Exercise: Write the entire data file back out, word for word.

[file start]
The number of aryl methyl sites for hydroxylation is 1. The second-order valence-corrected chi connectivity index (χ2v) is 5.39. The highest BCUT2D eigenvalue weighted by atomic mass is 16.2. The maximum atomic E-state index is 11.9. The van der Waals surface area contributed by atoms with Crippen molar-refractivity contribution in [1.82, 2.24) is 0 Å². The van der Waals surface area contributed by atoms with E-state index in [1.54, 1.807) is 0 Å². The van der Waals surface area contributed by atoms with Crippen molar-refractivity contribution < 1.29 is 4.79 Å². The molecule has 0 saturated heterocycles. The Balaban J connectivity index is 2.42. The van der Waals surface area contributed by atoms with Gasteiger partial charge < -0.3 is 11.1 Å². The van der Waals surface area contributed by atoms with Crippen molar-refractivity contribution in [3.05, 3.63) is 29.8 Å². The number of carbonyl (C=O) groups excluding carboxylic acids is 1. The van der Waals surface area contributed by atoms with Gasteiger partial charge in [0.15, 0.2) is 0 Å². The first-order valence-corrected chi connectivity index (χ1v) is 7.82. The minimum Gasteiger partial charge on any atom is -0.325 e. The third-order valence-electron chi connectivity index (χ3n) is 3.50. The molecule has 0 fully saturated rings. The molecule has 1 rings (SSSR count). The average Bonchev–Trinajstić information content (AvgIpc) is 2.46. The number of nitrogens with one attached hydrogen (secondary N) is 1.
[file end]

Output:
The number of aryl methyl sites for hydroxylation is 1. The second-order valence-corrected chi connectivity index (χ2v) is 5.39. The highest BCUT2D eigenvalue weighted by atomic mass is 16.2. The maximum atomic E-state index is 11.9. The van der Waals surface area contributed by atoms with Crippen molar-refractivity contribution in [1.82, 2.24) is 0 Å². The van der Waals surface area contributed by atoms with E-state index in [1.54, 1.807) is 0 Å². The van der Waals surface area contributed by atoms with Crippen molar-refractivity contribution < 1.29 is 4.79 Å². The molecule has 0 saturated heterocycles. The Balaban J connectivity index is 2.42. The van der Waals surface area contributed by atoms with Gasteiger partial charge < -0.3 is 11.1 Å². The van der Waals surface area contributed by atoms with Crippen molar-refractivity contribution in [3.05, 3.63) is 29.8 Å². The number of carbonyl (C=O) groups excluding carboxylic acids is 1. The van der Waals surface area contributed by atoms with Gasteiger partial charge in [0.15, 0.2) is 0 Å². The first-order valence-corrected chi connectivity index (χ1v) is 7.82. The minimum Gasteiger partial charge on any atom is -0.325 e. The third-order valence-electron chi connectivity index (χ3n) is 3.50. The molecule has 0 fully saturated rings. The molecule has 1 rings (SSSR count). The average Bonchev–Trinajstić information content (AvgIpc) is 2.46. The number of nitrogens with one attached hydrogen (secondary N) is 1.